Tuesday, November 15, 2016

A real-names domain-registration policy would discourage political lying.

I've discussed the role of the Internet in creating and propagating lies in a previous post, noting that Donald Trump lied more frequently than Hillary Clinton or Bernie Sanders during the campaign.

Now let's look at fake news like the claim that Pope Francis had endorsed Trump. The fake post features the following image and includes a "statement" by the Pope in which he explains his decision.

The post evidently origniated on the Web site of a fake news station, WTOE 5. Avarice, not politics, seems to be the motivation for the site since it is covered with ads and links to other “stories” that attack both Clinton and Trump.

WTOE 5 states that it is a satirical site on their about page, but how many readers see that? Other sites do not claim satire. For example, the Christian Times about page says nothing about satire, but does assert that they are not responsible for any action taken by a reader:
Christian Times Newspaper is your premier online source for news, commentary, opinion, and theories. Christian Times Newspaper does not take responsibility for any of our readers' actions that may result from reading our stories. We do our best to provide accurate, updated news and information
The Christian Times "editorial" policy is similar to that of WTOE 5 -- they published pre-election news stories on thousands of dead people voting in Florida, hacking of voter systems by the Clinton campaign, Black Panthers patrolling election sites, etc. As soon as the election was over, they informed us that Hillary Clinton had filed for divorce. Don't believe it? Here is their evidence:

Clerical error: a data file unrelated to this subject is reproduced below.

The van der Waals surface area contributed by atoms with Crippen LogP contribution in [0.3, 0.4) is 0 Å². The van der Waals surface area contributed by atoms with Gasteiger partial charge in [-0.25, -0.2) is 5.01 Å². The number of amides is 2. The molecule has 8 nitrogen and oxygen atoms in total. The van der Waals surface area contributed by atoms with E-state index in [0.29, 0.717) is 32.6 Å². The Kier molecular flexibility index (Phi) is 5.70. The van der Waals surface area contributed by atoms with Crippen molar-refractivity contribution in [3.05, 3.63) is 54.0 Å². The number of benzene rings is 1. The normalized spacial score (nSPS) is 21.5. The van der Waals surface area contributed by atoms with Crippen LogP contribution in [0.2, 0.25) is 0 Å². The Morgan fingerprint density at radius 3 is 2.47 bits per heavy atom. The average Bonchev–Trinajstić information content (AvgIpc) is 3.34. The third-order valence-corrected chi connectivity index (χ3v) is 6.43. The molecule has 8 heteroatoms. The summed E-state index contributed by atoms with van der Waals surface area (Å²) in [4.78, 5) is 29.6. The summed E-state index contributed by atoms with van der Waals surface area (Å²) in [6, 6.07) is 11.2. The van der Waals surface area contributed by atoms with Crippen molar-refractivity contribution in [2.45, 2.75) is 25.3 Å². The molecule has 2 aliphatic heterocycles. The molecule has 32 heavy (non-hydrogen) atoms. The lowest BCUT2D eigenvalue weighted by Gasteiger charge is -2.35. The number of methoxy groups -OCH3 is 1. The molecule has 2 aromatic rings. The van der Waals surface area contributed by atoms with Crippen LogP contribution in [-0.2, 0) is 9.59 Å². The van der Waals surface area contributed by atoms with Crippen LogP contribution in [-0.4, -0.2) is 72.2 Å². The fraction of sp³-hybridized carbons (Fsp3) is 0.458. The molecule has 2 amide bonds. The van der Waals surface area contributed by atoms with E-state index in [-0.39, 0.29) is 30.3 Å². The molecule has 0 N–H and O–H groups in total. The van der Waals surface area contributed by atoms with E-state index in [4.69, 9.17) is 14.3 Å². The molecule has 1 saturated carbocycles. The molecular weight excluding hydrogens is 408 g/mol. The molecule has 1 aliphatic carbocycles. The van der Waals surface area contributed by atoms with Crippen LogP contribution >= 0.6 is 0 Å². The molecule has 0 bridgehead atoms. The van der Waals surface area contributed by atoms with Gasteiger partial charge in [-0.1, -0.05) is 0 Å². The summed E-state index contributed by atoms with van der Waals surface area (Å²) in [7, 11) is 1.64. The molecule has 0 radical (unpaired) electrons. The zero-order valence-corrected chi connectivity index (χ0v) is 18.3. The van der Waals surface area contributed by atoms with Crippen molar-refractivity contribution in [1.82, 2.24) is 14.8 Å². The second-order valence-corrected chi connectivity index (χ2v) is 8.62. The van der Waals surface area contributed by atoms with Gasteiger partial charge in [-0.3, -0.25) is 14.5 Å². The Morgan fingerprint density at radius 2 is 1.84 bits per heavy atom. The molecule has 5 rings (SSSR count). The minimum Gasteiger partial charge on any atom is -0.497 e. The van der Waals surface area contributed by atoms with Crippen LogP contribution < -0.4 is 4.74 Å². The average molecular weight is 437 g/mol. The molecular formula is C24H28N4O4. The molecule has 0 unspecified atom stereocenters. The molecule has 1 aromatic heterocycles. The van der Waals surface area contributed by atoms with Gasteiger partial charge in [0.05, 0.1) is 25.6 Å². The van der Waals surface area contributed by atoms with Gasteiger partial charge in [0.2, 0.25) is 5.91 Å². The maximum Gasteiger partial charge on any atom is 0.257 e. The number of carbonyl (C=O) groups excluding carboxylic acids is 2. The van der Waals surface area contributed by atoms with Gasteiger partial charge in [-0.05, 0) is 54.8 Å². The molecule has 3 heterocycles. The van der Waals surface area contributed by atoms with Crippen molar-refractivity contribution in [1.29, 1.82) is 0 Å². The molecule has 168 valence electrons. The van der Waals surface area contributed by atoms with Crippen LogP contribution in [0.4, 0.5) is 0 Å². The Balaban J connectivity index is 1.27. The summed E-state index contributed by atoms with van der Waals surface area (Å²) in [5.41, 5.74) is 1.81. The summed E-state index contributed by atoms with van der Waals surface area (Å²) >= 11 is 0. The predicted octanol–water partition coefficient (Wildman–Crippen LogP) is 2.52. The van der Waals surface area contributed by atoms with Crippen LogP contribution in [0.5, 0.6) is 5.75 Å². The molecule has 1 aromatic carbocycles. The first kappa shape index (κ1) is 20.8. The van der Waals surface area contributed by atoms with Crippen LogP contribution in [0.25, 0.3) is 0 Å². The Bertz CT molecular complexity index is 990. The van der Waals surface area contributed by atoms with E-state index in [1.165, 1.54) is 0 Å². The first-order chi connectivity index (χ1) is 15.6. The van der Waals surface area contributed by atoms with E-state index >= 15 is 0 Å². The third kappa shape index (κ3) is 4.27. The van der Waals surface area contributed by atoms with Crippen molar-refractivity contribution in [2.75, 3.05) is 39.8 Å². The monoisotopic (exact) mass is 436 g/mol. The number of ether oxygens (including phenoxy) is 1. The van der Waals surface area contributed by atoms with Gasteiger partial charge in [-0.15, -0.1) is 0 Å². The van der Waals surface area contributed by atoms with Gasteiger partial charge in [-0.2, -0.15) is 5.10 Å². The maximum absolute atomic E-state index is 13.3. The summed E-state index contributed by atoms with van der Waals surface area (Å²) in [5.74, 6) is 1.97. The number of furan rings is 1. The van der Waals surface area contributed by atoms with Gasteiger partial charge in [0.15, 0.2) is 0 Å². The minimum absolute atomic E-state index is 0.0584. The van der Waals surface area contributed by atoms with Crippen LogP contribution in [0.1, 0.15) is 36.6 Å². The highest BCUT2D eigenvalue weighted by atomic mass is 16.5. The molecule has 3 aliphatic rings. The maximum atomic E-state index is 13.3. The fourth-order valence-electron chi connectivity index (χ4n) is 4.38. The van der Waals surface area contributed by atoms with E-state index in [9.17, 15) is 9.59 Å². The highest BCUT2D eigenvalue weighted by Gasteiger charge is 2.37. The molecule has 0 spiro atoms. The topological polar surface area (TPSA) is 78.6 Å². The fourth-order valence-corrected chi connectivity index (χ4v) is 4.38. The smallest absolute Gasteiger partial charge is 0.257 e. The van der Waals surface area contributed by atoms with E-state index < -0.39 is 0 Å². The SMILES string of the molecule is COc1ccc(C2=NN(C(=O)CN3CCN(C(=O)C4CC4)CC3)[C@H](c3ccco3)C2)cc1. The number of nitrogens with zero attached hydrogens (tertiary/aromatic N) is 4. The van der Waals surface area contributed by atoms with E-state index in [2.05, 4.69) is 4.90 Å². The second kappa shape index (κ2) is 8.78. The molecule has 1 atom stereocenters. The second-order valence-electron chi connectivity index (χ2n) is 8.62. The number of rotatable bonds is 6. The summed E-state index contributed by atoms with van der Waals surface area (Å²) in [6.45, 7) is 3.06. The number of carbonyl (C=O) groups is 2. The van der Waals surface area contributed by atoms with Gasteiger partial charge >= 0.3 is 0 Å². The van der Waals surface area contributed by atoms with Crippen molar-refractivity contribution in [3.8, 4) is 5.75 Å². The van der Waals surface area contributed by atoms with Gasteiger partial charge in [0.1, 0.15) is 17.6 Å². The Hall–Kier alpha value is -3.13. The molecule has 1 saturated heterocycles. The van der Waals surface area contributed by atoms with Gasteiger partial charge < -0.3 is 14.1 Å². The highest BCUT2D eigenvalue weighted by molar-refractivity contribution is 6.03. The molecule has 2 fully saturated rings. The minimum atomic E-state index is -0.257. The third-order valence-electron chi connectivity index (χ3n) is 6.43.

Given the WTOE 5 claim to be satire or the Christian Times eschewing responsibilty for actions taken by readers, I suspect that unliess Pope Francis or Hillary Clinton sues, there is no legal recourse.

The dirty tricks during this election remind me of the Watergate burglary, but, unlike Watergate, it is not clear that a law has been broken. In the Watergate case, a crime was committed and the burglars were convicted and sent to prison in 1973. In 1974 investigators were able to establish a White House connection to the burglary and, under threat of impeachment, President Nixon resigned.

Would it be possible to establish a connection between a Web site like "WTOE 5 News" and the Trump campaign?

A Whois query shows us that the domain name Wto5news.com was registered by DomainsByProxy.com. We can see the address, contact information and names of people at DomainsByProxy.com, but the identity of the person or organization registering the domain name is private.

I also checked the Whois record for the Christian Times. It turns out that DomainsByProxy.com is also the registrar for Christiantimesnewspaper.com and the registration is also private.

I am not a lawyer, but I suspect that a request for a subpoena to get the contact information of a long list of people registering domain names for misleading Web sites would be seen as a "fishing expedition" by the courts.